News / Asia

Experts: Bin Laden’s Death Has Negative Impact on Terrorism Financing

Al-Qaida leader Osama bin Laden in Afghanistan (1998 file photo)
Al-Qaida leader Osama bin Laden in Afghanistan (1998 file photo)

The death this week of al-Qaida leader Osama bin Laden is likely, analysts say, to have a negative impact on the terrorist organization’s ability to raise money and finance future large scale attacks. 

Osama bin Laden was the face of international terrorism and his financial firepower helped fund the mujahedeen in the war against the Soviet occupation of Afghanistan in the 1980s.

After the September 11, 2001, attacks on the United States, bin Laden became the worldwide symbol used to raise money for al-Qaida and its affiliates in South Asia, the Middle East and North Africa.

Stuart Levey is the former undersecretary of terrorism and financial intelligence at the U.S. Treasury Department and is currently with the Council on Foreign Relations.

"Osama bin Laden was the primary inspirational figure for al-Qaida both for recruiting new members to al-Qaida, but also for the funding of al-Qaida and so they will have lost that sort of iconic figure," he said.

Source of funding

Analysts say al-Qaida receives most of its funding from individual wealthy donors living in Saudi Arabia, Kuwait, Qatar and the United Arab Emirates.

Governments of those countries have tried to stop the fundraising and experts say in recent years it has been a challenge for al-Qaida to raise significant sums of money.

They say intelligence suggests al-Qaida is having trouble paying for the training of its militants and providing funding for their families.

Matthew Levitt, director of the program on counterterrorism and intelligence at the Washington Institute for Near East Policy, says bin Laden’s death during a raid by U.S. forces in Pakistan creates an opening to further damage the organization.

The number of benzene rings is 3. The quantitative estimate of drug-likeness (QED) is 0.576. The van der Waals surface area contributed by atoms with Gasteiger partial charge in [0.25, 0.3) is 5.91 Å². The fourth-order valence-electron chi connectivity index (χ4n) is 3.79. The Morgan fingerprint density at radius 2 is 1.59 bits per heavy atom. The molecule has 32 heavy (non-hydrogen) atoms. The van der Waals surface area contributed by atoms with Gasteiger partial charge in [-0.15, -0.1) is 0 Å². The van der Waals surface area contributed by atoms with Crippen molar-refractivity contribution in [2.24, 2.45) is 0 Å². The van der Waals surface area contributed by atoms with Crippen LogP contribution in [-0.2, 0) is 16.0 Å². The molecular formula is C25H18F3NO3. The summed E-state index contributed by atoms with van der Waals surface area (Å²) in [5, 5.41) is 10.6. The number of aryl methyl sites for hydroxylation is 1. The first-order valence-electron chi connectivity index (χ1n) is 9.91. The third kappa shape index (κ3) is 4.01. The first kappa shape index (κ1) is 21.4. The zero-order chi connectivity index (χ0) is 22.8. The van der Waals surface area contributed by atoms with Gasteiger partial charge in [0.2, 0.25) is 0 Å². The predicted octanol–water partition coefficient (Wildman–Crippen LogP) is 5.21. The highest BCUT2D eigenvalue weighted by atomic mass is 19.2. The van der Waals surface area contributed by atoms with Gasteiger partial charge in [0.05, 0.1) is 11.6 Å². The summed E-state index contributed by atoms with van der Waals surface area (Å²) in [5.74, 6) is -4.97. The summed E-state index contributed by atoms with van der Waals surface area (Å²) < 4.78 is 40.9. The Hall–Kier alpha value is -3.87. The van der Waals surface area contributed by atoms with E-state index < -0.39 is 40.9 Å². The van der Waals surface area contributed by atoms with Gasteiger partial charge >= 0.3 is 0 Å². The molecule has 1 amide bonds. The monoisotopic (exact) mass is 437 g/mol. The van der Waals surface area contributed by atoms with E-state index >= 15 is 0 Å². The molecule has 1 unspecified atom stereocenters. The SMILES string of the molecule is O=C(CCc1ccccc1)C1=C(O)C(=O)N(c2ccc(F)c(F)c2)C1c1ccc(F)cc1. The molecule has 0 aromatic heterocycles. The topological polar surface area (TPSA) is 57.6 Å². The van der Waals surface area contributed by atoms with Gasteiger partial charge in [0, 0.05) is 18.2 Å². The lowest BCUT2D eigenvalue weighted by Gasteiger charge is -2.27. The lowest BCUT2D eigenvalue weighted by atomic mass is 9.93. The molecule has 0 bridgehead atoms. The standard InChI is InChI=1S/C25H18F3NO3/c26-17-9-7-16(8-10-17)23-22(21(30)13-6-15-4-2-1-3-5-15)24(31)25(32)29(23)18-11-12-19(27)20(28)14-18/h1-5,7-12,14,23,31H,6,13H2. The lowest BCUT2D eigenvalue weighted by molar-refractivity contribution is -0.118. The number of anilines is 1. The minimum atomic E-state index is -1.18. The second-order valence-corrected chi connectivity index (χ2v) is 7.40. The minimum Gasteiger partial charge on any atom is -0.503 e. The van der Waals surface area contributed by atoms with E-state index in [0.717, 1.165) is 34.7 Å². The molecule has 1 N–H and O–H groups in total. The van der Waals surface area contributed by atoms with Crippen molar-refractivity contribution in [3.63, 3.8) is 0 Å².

"This is a great opportunity for us to have further disruptions of the al-Qaida network across all the different aspects of that organization from fundraising on down," he said.

The Obama administration announced that during the attack in Pakistan, U.S. forces collected intelligence information that could be helpful in the fight against terrorism.

News organizations are reporting this included a large number of computers, hard disc drives and other memory devices.

"The apparent exploitation of the intelligence that was apparently picked up during the raid is a potential huge lead with respect to terrorist financing and frankly not just financing, but going after the network in general depending on what kind of information is in those computers and whatever else was taken," said analyst Stuart Levey.

Falling Muslim support

A recent poll by the Pew Research Center says support for bin Laden among people in predominantly Muslim countries has declined significantly in recent years.

Analysts like Matthew Levitt say the recent revolts in Arab countries have offered a new and more attractive narrative to the violence and bloodshed preached by al-Qaida.